1. Still harping over Harpaz: With the novel coronavirus seemingly slain, or at least Israelis hoping it is, the nation is moving on to other battles: political, military and of the more skullduggerish variety.
- Israel Hayom leads off, and then some, with a Likud-led campaign seeking to discredit Attorney General Avichai Mandelblit over his role in an affair so old it involved alternate prime minister-to-be Benny Gantz when he was just a wee candidate for IDF chief of staff.
- The Harpaz affair, which I won’t torture you by recounting, is once again back on the media agenda as right-wingers and Netanyahu backers seek to readjudicate Mandelblit’s role from when he was military advocate general.
- “Mandelblit and Ashkenazi owe the public an explanation,” reads the top headline of Israel Hayom, blasted across almost its whole front page.
- What has sparked the paper’s ire is a claim made during a panel discussion on Channel 13 news Friday night during which presenter Ayala Hasson claimed to have knowledge of concerns that Mandelblit may have helped former IDF Chief Gabi Ashkenazi obfuscate his role in the sordid case. Tapes of their conversations exist, but are under gag order.
- Israel Hayom’s coverage tracks closely with Justice Minister Amir Ohana’s Facebook complaint in which he went after both Mandelblit and former prosecutor Shai Nitzan, after another Channel 13 report in which it alleged he had accessed his work computer after leaving the post (Nitzan says such activity is normal for outgoing public servants).
- “Mandelblit needs to recuse himself,” Israel Hayom columnist Jacob Bardugo writes.
- As for the Nitzan claims, despite Ohana saying he wants State Comptroller Matanyahu Englman to investigate, Channel 13 cites sources close to the watchdog, who has been criticized for defanging himself, saying in this case as well, he likely won’t launch a probe.
2. Raking the muck to one side: Limor Semian Darash, another columnist for the paper, calls Hasson’s claims, which are not backed up by any evidence, an “atomic bomb going off.”
- Other right-wing sites also smell blood, pouncing on what little they have to go off of and transcribing her various interviews given to morning talk shows as she speaks about what she claims is a campaign of intimidation against her by the prosecution and other powerful people with friends in high places.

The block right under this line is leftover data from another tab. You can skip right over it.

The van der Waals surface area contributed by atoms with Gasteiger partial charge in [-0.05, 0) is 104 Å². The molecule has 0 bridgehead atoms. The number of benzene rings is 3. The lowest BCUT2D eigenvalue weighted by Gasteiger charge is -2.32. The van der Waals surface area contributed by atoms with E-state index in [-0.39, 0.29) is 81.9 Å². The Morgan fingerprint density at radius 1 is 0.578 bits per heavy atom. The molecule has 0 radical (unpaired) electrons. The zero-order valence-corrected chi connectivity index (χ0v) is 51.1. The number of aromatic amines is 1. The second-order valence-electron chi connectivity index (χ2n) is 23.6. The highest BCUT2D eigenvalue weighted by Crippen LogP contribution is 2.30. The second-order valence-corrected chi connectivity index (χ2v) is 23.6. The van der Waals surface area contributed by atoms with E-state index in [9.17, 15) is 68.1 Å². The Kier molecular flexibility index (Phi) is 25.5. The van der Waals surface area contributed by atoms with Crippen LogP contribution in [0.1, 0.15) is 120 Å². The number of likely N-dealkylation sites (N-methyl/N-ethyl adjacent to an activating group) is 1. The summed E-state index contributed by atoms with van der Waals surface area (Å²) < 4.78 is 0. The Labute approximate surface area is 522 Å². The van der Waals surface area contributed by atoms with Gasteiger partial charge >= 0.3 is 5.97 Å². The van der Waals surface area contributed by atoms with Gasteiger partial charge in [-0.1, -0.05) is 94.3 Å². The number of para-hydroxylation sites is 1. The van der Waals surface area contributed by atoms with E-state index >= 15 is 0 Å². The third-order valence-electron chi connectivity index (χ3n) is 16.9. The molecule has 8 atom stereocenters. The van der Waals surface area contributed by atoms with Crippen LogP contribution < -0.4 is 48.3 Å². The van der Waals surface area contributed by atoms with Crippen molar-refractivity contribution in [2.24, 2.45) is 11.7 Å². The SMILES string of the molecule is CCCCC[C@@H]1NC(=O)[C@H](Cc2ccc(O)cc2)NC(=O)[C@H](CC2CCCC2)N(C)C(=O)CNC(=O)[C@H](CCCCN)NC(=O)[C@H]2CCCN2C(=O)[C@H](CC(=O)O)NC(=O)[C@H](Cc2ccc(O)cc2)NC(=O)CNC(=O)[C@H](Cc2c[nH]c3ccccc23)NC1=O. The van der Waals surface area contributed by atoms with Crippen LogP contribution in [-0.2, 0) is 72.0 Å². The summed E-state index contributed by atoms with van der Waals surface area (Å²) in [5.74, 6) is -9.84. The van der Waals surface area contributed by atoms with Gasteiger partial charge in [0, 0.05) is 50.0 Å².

- “Ashkenazi once told someone, ‘bring her in, we’ll set her straight,’” she tells Galei Israel, in an interview described by by the Srugim website as her being “almost in tears.”
- Speaking to Kan radio, she alleges a conspiracy in which the prosecution et al gags what’s inconvenient to them and goes after those who don’t toe the line.
- “I don’t get their leaks, I don’t eat out of their hands and then sit in the studio all day and cheer. So I dared to criticize them. As far as favorable coverage and all that jazz, listen, the pressure doesn’t always come directly to me, they send their bulldogs and write lies and publish lies and try to scare me.”
- The 0404 website, essentially a far right-wing aggregator, reports that it has filed a lawsuit for tapes of Mandelblit and Ashkenazi to be made public.
- In a sign of how partisan the affair is, Hasson’s words get little play in non right-wing press.
- Yedioth Ahronoth writes that the campaign against Mandelblit is connected to the upcoming start of Netanyahu’s trial.
- “The brass in the prosecution assume that supporters of the prime minister will step up their attacks as the trial gets closer — mainly through social media.”
3. Shuffle kerfuffle: There are also other political fights ramping up as the government’s swearing-in nears.
- Channel 12’s Daphna Liel writes that within Likud there is a scramble for various ministers to be shuffled into better positions or at least not demoted, but everything will have to wait until the issue of who gets the Health Ministry is sorted. “Will it stay with Likud, or go to Gantz, or maybe go to Yamina to bring them into the government. These factors could have a major effect on the map of portfolio distributions,” she writes.
- As of Sunday afternoon, though, Yamina appears to be out, with the party releasing a statement saying it’s heading to the opposition to plan for the day after Netanyahu.
- Kan reports that the statement was not well received within Yamina, with Ayelet Shaked opposing the language and Rafi Peretz not even being aware of it.
- “Senior party sources say that from their point of view, the door is still open to talks with Likud to try to get to an agreement.”
- The party denies that report, but may rethink that, with right-wing news site Israel National News reporting on several prominent right-wing figures urging it to get itself into the government in order to push annexation.
- “Take part in the sovereignty government,” reads a headline on the article, paraphrase Efrat Mayor Oded Revivi’s counsel.
4. Annex and sanction: Annexation will be high on the agenda for the upcoming visit of US Secretary of State Mike Pompeo to Israel, a trip finally confirmed by the State Department on Friday.
- Pompeo will only be in Israel for a few hours, but will have a whole lot on his plate according to various reports.
- Haaretz leads off its A1 by focusing on Israel’s attempts to push for continued harsh sanctions on Iran, which will be a major topic during the talks.